Silicon signal diodes act as rectifiers, switching circuits, limiting circuits and in clipping circuits for clipping the short duration waveforms.


Signal Diode Characteristics

The parameter details of the signal diode characteristics and specifications for signal diodes are given below.

Peak Inverse Voltage (PIV)

Peak Inverse Voltage parameter is defined as the maximum amount of voltage that can be applied to the diode in reverse direction. This peak voltage should not be exceeded because the voltage greater than this peak voltage may cause the device failure. It is also referred to as maximum reverse voltage and it is less than the avalanche breakdown condition of the diode in reverse bias characteristic.

Typical values of peak inverse voltage may vary from a few volts to thousands of volts. In rectifier circuits with regards to amplitude, the peak inverse voltage is termed as the utmost negative value of the sine-wave surrounded by a cycle’s negative alternation.


Power Dissipation (P)

Total power dissipation is defined as the maximum amount of power that will be dissipated at the PN junction signal diode during the conduction of current. The excess power will be dissipated in the form of heat. The forward resistance of signal diode is a dynamic property, it is very small and sometimes it is varied.

In that condition the total power dissipated will be measured by multiplying the voltage applied to the diode and forward current flowing through the signal diode.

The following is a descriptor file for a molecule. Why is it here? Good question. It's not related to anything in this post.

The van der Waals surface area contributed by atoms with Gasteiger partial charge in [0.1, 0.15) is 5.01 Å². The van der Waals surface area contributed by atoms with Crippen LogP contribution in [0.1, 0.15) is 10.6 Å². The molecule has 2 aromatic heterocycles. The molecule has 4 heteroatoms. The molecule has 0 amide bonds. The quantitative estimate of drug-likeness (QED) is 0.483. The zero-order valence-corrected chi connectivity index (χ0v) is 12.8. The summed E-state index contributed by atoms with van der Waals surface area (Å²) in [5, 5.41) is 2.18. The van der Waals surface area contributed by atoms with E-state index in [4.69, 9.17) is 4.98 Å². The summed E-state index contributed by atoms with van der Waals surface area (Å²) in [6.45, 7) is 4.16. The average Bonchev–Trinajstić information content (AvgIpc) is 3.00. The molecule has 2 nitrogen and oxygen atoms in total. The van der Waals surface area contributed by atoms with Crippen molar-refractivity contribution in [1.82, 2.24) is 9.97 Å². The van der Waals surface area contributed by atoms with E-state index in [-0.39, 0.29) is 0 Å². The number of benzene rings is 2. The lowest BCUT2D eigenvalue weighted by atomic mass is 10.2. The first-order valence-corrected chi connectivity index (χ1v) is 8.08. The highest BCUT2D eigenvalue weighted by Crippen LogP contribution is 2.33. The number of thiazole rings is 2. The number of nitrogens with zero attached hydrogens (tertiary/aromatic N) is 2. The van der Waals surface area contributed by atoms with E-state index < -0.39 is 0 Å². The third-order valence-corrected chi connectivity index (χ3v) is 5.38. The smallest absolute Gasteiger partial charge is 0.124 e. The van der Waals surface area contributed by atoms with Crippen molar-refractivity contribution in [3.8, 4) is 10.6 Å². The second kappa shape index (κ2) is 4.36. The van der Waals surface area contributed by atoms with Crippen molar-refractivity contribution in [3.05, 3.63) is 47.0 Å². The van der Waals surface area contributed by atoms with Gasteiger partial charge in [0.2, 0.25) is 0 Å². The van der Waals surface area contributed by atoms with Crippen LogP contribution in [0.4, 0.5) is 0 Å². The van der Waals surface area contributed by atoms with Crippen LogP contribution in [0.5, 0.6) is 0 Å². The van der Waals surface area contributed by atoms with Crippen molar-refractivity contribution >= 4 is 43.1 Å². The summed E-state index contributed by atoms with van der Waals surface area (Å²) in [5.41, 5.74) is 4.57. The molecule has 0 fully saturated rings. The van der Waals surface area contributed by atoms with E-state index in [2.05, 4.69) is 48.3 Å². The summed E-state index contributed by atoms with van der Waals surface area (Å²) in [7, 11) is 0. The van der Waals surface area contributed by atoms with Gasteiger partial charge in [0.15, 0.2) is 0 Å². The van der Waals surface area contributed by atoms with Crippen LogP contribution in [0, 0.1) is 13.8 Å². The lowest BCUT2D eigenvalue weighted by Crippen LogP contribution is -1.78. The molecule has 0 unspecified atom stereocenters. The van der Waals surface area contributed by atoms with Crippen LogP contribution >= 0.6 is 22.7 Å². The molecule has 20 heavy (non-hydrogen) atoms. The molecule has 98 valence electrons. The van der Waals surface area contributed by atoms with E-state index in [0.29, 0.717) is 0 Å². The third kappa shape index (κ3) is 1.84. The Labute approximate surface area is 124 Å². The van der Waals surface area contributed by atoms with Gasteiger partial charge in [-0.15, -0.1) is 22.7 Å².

Forward Current (IF)

The forward current rating parameter of a signal diode is defined as the maximum amount of anode current that a signal diode can handle easily without damaging the device. If the current exceeds the forward current rating value, then the signal diode may get damaged at the junction due to thermal overload.


Operating Temperature (T)

The maximum operating temperature parameter of a signal diode is more often related to the total power dissipation and also related to the temperature of the PN junction. It is defined as the maximum temperature of the device at which maximum forward current is reached.

Beyond this temperature value the device gets damaged and leads to failure of the device. The PN junction signal diode should be maintained at a temperature wherein the maximum forward current is achieved before it gets deteriorates.


Specifications of 1N4148 Signal Diode

Here are some specifications of 1N4148 signal diode. They are as follows.

  • Maximum repetitive reverse voltage = 100 V
  • Average rectified forward current = 200 mA 
  • Maximum direct forward current = 300 mA
  • Maximum forward voltage drop = 1.0 V at 10 mA.
  • Non-repetitive peak forward surge current = 1.0 A (pulse width = 1 s)
  • Total power dissipation = 500 mW
  • Reverse recovery time < 4 ns